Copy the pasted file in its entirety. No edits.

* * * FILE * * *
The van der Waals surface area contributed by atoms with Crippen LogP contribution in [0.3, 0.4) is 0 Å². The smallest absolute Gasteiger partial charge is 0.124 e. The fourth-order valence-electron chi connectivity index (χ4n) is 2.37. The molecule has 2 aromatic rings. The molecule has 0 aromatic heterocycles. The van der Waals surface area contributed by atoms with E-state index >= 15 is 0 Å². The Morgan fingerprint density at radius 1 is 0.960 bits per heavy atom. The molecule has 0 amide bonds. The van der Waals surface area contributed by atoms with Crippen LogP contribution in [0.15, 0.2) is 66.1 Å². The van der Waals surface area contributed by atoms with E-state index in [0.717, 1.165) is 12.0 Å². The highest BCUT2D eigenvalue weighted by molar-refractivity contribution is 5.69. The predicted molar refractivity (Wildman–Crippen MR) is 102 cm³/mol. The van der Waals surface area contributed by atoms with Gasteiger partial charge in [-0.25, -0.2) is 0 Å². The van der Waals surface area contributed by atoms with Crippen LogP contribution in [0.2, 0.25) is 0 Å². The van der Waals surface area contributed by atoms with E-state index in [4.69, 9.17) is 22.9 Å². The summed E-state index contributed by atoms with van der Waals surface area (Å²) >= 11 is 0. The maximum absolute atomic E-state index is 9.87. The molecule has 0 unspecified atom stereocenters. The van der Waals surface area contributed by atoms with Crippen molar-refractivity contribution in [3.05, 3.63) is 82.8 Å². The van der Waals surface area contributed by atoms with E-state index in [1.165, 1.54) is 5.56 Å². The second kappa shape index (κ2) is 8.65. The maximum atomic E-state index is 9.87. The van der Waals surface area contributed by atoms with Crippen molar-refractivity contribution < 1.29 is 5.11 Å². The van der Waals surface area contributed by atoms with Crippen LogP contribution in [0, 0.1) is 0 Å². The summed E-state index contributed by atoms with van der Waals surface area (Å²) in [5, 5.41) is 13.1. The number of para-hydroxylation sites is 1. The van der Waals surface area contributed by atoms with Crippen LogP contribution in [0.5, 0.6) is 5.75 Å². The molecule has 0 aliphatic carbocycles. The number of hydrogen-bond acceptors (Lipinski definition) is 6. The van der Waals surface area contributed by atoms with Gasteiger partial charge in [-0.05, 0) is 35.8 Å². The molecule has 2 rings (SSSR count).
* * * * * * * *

The van der Waals surface area contributed by atoms with Crippen LogP contribution in [0.3, 0.4) is 0 Å². The smallest absolute Gasteiger partial charge is 0.124 e. The fourth-order valence-electron chi connectivity index (χ4n) is 2.37. The molecule has 2 aromatic rings. The molecule has 0 aromatic heterocycles. The van der Waals surface area contributed by atoms with E-state index >= 15 is 0 Å². The Morgan fingerprint density at radius 1 is 0.960 bits per heavy atom. The molecule has 0 amide bonds. The van der Waals surface area contributed by atoms with Crippen LogP contribution in [0.15, 0.2) is 66.1 Å². The van der Waals surface area contributed by atoms with E-state index in [0.717, 1.165) is 12.0 Å². The highest BCUT2D eigenvalue weighted by molar-refractivity contribution is 5.69. The predicted molar refractivity (Wildman–Crippen MR) is 102 cm³/mol. The van der Waals surface area contributed by atoms with Gasteiger partial charge in [-0.25, -0.2) is 0 Å². The van der Waals surface area contributed by atoms with Crippen LogP contribution in [0.2, 0.25) is 0 Å². The van der Waals surface area contributed by atoms with E-state index in [4.69, 9.17) is 22.9 Å². The summed E-state index contributed by atoms with van der Waals surface area (Å²) >= 11 is 0. The maximum absolute atomic E-state index is 9.87. The molecule has 0 unspecified atom stereocenters. The van der Waals surface area contributed by atoms with Crippen molar-refractivity contribution in [3.05, 3.63) is 82.8 Å². The van der Waals surface area contributed by atoms with E-state index in [1.165, 1.54) is 5.56 Å². The second kappa shape index (κ2) is 8.65. The maximum atomic E-state index is 9.87. The van der Waals surface area contributed by atoms with Crippen molar-refractivity contribution < 1.29 is 5.11 Å². The van der Waals surface area contributed by atoms with Crippen LogP contribution in [0, 0.1) is 0 Å². The summed E-state index contributed by atoms with van der Waals surface area (Å²) in [5, 5.41) is 13.1. The number of para-hydroxylation sites is 1. The van der Waals surface area contributed by atoms with Crippen LogP contribution in [0.5, 0.6) is 5.75 Å². The molecule has 0 aliphatic carbocycles. The number of hydrogen-bond acceptors (Lipinski definition) is 6. The van der Waals surface area contributed by atoms with Gasteiger partial charge in [-0.05, 0) is 35.8 Å². The molecule has 2 rings (SSSR count).